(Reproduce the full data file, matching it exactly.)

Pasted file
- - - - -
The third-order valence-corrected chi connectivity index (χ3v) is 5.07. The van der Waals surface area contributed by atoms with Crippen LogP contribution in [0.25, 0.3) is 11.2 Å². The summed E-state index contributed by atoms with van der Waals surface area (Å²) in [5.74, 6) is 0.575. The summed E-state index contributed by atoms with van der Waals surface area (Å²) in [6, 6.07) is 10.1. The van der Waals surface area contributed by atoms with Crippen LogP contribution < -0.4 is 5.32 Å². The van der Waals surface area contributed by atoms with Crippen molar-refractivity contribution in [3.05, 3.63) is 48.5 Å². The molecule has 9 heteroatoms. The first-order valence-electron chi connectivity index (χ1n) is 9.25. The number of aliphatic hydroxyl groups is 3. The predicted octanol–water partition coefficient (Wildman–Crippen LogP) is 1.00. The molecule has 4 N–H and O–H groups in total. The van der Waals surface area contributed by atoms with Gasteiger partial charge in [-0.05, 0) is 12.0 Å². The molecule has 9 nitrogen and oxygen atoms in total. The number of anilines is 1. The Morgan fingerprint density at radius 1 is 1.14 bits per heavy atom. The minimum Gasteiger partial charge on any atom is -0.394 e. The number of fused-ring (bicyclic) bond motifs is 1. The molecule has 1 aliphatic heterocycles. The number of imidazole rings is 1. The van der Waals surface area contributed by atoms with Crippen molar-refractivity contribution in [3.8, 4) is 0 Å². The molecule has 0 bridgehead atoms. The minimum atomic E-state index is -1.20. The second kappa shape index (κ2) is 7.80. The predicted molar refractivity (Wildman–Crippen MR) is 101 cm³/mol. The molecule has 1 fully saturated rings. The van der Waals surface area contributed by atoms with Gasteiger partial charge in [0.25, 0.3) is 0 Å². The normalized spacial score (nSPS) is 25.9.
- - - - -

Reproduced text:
The third-order valence-corrected chi connectivity index (χ3v) is 5.07. The van der Waals surface area contributed by atoms with Crippen LogP contribution in [0.25, 0.3) is 11.2 Å². The summed E-state index contributed by atoms with van der Waals surface area (Å²) in [5.74, 6) is 0.575. The summed E-state index contributed by atoms with van der Waals surface area (Å²) in [6, 6.07) is 10.1. The van der Waals surface area contributed by atoms with Crippen LogP contribution < -0.4 is 5.32 Å². The van der Waals surface area contributed by atoms with Crippen molar-refractivity contribution in [3.05, 3.63) is 48.5 Å². The molecule has 9 heteroatoms. The first-order valence-electron chi connectivity index (χ1n) is 9.25. The number of aliphatic hydroxyl groups is 3. The predicted octanol–water partition coefficient (Wildman–Crippen LogP) is 1.00. The molecule has 4 N–H and O–H groups in total. The van der Waals surface area contributed by atoms with Gasteiger partial charge in [-0.05, 0) is 12.0 Å². The molecule has 9 nitrogen and oxygen atoms in total. The number of anilines is 1. The Morgan fingerprint density at radius 1 is 1.14 bits per heavy atom. The minimum Gasteiger partial charge on any atom is -0.394 e. The number of fused-ring (bicyclic) bond motifs is 1. The molecule has 1 aliphatic heterocycles. The number of imidazole rings is 1. The van der Waals surface area contributed by atoms with Crippen molar-refractivity contribution in [3.8, 4) is 0 Å². The molecule has 0 bridgehead atoms. The minimum atomic E-state index is -1.20. The second kappa shape index (κ2) is 7.80. The predicted molar refractivity (Wildman–Crippen MR) is 101 cm³/mol. The molecule has 1 fully saturated rings. The van der Waals surface area contributed by atoms with Gasteiger partial charge in [0.25, 0.3) is 0 Å². The normalized spacial score (nSPS) is 25.9.